Community ID
Alternate Names
Medieval Location
North Riding
Modern Location
Corporate Status
S. Mary and S. Lawrence
Date Founded
Date Terminated
Religious Order
Foundation Information

According to Burton (1979), the community was founded by William, son of Turgis of Rosedale, and Robert, son of Nicholas de Stuteville. Nichols claims the founder is William, son of Turgis de Rosedale.

Notable Members/Residents/Guests

On 17 May 1321 Archbishop Melton sent an apostatized nun of Rosedale, Isabella Dayvill, to the foundation at Handale to undergo penance.

Population Counts

There were 9 nuns in 1322, when several had to be sent to other convents due to the ravages of the Scots. There were 8 nuns in 1378-9. There were 9 in 1535. A lay brother is recorded in 1326 (Medieval Religious Houses in England and Wales, 225).


On 22 August 1310, Bishop Greenfield began an inquiry into the accounts and actions of the prioress, who was apparently accused of mismanaging the priory. First the prioress and then her nuns were examined separately and ordered to give full accounts of her activities from the time of her promotion to prioress.
Another visitation was made by Bishop Greenfield on 28 September 1315 which resulted in a series of sanctions against the nuns. The Bishop ordered the nuns to give a full account of the debits and credits of the house to be delivered to the Archbishop by the feast of St. Nicholas. In addition, the nuns were ordered to fix the roof and to perform other necessary repairs to the cloister buildings. The nuns were to give alms to the poor according the means of the house and no more. The Bishop stated that keys of the cloister be given to an older nun in good standing and that all rebellious nuns be punished appropriately. No presents were to be exchanged by any of the nuns and children were not to sleep in the dormitory under pain of excommunication. The nuns were not wear any colored garments or mantles different from those allowed by the priory. No visitors were allowed without the Archbishop's permission and nuns visiting their families/friends must return within 15 days. Finally, puppies were not allowed in the quire or the church.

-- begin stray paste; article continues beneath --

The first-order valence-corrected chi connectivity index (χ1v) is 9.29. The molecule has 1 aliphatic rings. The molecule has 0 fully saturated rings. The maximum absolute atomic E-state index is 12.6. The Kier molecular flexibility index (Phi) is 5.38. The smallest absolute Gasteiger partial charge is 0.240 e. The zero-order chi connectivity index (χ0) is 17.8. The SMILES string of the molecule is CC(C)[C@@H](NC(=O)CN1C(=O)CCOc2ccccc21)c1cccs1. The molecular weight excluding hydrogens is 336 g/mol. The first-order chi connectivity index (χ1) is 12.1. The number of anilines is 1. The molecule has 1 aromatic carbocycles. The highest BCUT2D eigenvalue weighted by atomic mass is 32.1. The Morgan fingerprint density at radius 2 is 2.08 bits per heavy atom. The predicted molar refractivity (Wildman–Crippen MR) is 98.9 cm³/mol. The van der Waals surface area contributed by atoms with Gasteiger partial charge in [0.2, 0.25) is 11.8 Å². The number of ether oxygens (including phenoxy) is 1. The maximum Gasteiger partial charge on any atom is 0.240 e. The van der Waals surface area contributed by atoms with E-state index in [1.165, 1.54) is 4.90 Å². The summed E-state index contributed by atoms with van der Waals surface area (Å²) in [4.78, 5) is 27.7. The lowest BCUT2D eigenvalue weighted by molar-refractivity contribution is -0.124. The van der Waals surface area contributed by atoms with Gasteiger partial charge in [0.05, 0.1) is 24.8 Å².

Relative Wealth

The community was quite rich.


In 1535 its annual income was valued at 37 pounds, 12 shillings, and 5 pence.

Early Documents

[1]Inspection by Edward II of John I's confirmation.

Architecture & Archaeology

Only a small angle of dressed stone in a little close near the church of the village remains of the priory. The remains, which stand only 14 feet, 2 inches high, have two buttresses to the west and south which support it. The interior can be gained by a Perpendicular doorway which leads to a spiral staircase to the northeast and climbs to a small Romanesque window opening 5 feet, 9 inches high and 1 foot, 9 inches wide. The angle may have been the southwest one of the convent's south transept (Pevsner, Buildings: Yorkshire North, 313, quoted in J.A. Nichols, "Medieval English Cistercian Nunneries," Maelanges a la maemoire du pere Anselme Dimeir (Pupillin: Arbois, 1982), 174). An aerial photograph was taken on July 10, 1949 (Cambridge Univ.: Dept. of Aerial Photo, DQ 63).

State Of Medieval Structure

All is gone of the priory save a small angle of dressed stone in a little close near the church of the village. [see Architecture/Archaeology above]

Miscellaneous Information

On 21 November 1322 the priory, having been attacked by the Scots, sent a number of nuns to the protection of other houses: Alice de Rippinghale was sent to Nunburnholme, Avelina de Brus to Sinningthwaite, Margaret de Langtoft to Thicket, Joan Crouel to Wykeham and Eleanor Dayvill was received at the house of Hampole, with letters from the queen. At this pont at least seven nuns remained at Rosedale, including Joan de Dalton, who had previously been sent away but we received again in June of 1323.

Admin. Notes

Assets--QQQ, quite rich??

Marilyn Oliva, Ericka Swensson
Date Started
Date Finished